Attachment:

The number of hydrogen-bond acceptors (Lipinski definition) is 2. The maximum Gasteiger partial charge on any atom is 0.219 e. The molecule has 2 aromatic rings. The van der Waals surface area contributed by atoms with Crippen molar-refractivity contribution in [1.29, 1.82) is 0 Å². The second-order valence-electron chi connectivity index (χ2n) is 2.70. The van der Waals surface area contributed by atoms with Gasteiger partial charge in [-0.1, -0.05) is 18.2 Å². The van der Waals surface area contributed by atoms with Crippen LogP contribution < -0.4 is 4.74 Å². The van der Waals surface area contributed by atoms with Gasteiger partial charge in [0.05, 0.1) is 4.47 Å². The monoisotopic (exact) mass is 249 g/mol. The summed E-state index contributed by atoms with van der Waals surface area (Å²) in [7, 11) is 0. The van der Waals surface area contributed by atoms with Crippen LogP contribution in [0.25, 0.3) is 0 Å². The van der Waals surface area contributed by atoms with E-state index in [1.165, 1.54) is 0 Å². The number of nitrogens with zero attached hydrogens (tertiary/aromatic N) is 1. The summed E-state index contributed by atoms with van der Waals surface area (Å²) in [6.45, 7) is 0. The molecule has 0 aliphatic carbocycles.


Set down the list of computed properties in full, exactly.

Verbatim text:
The number of hydrogen-bond acceptors (Lipinski definition) is 2. The maximum Gasteiger partial charge on any atom is 0.219 e. The molecule has 2 aromatic rings. The van der Waals surface area contributed by atoms with Crippen molar-refractivity contribution in [1.29, 1.82) is 0 Å². The second-order valence-electron chi connectivity index (χ2n) is 2.70. The van der Waals surface area contributed by atoms with Gasteiger partial charge in [-0.1, -0.05) is 18.2 Å². The van der Waals surface area contributed by atoms with Crippen LogP contribution < -0.4 is 4.74 Å². The van der Waals surface area contributed by atoms with Gasteiger partial charge in [0.05, 0.1) is 4.47 Å². The monoisotopic (exact) mass is 249 g/mol. The summed E-state index contributed by atoms with van der Waals surface area (Å²) in [7, 11) is 0. The van der Waals surface area contributed by atoms with Crippen LogP contribution in [0.25, 0.3) is 0 Å². The van der Waals surface area contributed by atoms with E-state index in [1.165, 1.54) is 0 Å². The number of nitrogens with zero attached hydrogens (tertiary/aromatic N) is 1. The summed E-state index contributed by atoms with van der Waals surface area (Å²) in [6.45, 7) is 0. The molecule has 0 aliphatic carbocycles.